Tags: Fed | rate | hike | disastrous

Analyst Razza: Rate Hike to Be 'Disastrous' for Millions of Americans

By    |   Thursday, 30 July 2015 06:02 AM

The Great Recession officially lasted from December 2007 until June 2009.

But for many Americans, it's still not over, and that's a good reason for the Federal Reserve to refrain from raising interest rates soon, says Connie Razza, director of strategic research at the Center for Popular Democracy.

Most economists expect the Fed to lift short-term rates off their record low in either September or December.

"A Fed decision to raise rates amounts to a vote of confidence in the economy — a declaration that we have achieved the robust recovery we need," Razza writes in The Nation.

"But for many millions of Americans, the recovery has yet to arrive, and for them, a rate hike will be disastrous. It will put the brakes on an economy still trudging toward stability, stall progress on unemployment and slow wage growth even more."

The unemployment rate fell to a seven-year low of 5.3 percent in June, but wages have averaged an annual increase of just 2 percent since the Great Recession ended.

Judging by the Gallup Economic Confidence Index, many Americans may agree with Razza. The index continued its six-month slide last week, hitting a 10-month low of negative 14.

In late January, the gauge stood at positive 5, its highest reading since Gallup began the index in 2008. The score has resided in negative territory since mid-March.

The index represents the average of two components: Americans' rating of the current economy and their view as to whether it's improving or getting worse.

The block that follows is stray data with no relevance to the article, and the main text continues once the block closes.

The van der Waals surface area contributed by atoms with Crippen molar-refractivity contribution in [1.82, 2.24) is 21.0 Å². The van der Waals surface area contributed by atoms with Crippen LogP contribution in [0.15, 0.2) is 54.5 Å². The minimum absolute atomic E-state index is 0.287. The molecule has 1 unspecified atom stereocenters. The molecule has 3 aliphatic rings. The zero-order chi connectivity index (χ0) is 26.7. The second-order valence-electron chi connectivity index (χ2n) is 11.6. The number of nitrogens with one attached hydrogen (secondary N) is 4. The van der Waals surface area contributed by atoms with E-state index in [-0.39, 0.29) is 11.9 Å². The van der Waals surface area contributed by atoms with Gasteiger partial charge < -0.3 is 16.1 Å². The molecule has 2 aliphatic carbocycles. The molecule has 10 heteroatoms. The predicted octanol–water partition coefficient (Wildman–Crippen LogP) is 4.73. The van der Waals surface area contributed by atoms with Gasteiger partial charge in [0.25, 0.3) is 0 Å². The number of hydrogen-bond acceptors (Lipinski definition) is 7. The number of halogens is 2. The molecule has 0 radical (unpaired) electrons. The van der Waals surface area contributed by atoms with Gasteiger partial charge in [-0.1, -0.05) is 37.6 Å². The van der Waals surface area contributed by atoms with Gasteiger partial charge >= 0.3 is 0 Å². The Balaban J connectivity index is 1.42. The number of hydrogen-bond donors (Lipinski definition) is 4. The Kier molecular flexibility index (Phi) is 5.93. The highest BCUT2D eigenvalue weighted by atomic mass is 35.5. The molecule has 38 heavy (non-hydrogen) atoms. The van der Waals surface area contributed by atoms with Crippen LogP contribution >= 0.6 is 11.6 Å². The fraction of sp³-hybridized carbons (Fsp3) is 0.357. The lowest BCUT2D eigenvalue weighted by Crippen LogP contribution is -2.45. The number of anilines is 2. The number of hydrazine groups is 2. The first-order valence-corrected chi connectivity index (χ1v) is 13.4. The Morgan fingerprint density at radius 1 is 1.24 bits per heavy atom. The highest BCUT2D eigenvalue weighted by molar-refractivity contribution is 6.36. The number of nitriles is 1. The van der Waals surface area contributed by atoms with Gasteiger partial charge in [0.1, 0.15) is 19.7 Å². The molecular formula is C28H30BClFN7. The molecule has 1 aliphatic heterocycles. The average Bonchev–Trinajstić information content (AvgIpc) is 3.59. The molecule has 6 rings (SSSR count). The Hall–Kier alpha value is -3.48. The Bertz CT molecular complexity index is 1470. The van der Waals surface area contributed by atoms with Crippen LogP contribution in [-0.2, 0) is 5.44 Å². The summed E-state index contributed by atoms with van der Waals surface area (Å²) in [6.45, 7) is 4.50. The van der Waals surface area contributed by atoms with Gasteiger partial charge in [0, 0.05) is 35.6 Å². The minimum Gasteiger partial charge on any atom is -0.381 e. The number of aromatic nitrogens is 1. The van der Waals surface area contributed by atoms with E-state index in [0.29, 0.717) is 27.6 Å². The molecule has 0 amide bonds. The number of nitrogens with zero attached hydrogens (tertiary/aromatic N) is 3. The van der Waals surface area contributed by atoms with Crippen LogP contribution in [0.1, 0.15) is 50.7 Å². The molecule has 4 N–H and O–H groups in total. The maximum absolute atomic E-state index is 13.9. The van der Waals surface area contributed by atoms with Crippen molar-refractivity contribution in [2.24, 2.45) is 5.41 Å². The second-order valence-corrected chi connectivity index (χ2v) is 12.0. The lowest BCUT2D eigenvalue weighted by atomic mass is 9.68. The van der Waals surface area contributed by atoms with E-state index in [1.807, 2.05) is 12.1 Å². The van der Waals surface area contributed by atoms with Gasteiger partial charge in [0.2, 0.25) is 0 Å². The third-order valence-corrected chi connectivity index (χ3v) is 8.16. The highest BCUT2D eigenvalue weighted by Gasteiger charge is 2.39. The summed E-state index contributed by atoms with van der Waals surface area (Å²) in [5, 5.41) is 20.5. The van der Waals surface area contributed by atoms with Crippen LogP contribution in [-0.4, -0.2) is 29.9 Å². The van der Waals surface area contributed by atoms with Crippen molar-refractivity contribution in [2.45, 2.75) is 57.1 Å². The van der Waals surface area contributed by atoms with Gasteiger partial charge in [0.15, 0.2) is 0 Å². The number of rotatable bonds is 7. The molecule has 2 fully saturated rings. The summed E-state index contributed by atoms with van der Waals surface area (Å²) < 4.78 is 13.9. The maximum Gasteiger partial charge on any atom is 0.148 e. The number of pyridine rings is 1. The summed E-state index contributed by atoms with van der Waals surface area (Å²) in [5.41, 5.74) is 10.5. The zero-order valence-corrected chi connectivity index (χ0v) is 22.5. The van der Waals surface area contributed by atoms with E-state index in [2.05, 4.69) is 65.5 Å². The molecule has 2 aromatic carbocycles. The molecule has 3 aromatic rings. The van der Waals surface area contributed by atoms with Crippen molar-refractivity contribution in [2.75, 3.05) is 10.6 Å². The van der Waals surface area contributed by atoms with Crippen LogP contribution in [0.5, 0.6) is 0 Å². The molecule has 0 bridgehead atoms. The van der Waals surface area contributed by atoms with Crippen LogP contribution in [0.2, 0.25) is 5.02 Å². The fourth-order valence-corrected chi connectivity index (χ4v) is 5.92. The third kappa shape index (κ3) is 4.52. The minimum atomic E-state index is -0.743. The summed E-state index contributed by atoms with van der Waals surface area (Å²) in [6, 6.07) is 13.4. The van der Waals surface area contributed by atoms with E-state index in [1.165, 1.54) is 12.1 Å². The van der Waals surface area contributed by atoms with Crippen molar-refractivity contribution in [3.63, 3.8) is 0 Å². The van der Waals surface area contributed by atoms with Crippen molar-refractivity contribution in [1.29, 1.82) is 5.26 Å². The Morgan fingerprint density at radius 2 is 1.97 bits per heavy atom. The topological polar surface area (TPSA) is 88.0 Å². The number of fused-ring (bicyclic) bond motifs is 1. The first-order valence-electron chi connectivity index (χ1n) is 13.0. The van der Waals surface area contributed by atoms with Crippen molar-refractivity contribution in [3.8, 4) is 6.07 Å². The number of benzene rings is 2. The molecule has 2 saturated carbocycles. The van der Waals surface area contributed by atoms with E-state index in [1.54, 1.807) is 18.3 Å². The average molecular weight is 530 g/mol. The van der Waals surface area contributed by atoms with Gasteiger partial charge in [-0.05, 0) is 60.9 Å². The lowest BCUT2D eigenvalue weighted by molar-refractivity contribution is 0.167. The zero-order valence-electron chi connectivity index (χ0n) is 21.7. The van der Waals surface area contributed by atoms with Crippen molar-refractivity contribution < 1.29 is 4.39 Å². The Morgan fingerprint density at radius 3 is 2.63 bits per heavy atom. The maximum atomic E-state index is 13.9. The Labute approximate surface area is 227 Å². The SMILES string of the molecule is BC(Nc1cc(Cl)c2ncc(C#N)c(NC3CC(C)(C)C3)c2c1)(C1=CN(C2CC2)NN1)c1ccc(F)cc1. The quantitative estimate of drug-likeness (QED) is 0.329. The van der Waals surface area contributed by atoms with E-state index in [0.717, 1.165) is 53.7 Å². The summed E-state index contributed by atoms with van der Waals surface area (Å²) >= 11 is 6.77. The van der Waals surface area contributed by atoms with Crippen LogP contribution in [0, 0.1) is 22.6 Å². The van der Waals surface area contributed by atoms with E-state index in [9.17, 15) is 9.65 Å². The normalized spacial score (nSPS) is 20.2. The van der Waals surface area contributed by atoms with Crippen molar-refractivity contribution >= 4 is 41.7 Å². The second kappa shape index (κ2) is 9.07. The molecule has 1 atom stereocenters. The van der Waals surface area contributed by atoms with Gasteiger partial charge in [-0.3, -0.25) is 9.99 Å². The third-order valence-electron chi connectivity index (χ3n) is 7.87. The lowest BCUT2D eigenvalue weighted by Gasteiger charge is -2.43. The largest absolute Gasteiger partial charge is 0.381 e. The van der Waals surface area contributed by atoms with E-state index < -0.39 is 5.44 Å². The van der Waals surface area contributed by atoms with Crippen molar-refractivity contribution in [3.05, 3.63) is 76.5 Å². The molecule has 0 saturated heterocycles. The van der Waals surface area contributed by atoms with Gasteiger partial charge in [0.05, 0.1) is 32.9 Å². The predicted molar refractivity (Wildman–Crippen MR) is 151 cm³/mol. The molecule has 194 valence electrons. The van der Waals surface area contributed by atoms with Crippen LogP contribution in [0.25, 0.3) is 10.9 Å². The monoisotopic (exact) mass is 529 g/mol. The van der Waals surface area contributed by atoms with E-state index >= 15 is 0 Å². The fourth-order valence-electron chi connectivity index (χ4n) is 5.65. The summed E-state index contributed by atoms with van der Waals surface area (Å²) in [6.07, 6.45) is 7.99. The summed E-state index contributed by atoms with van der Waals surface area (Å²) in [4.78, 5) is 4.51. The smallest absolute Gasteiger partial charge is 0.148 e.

In the week ended July 26, the current conditions measure dropped four points to negative 9, accounting for the full slide of the overall index. The economic outlook score totaled negative 18, unchanged from the prior week.

So what's going on? "The recent drop of the current conditions component comes on the heels of a new path for solving the Greek debt crisis and amid a tumultuous period for Chinese stocks," writes Gallup's Justin McCarthy. Chinese stocks have continued their plunge this week, with the Shanghai Composite Index dropping 10 percent.

"The instability abroad could be fueling Americans' doubts about the health of the U.S. economy."

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For many Americans, the Great Recession still isn't over, and that's a good reason for the Federal Reserve to refrain from raising interest rates soon, says Connie Razza, director of strategic research at the Center for Popular Democracy.
Fed, rate, hike, disastrous
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2015-02-30
Thursday, 30 July 2015 06:02 AM
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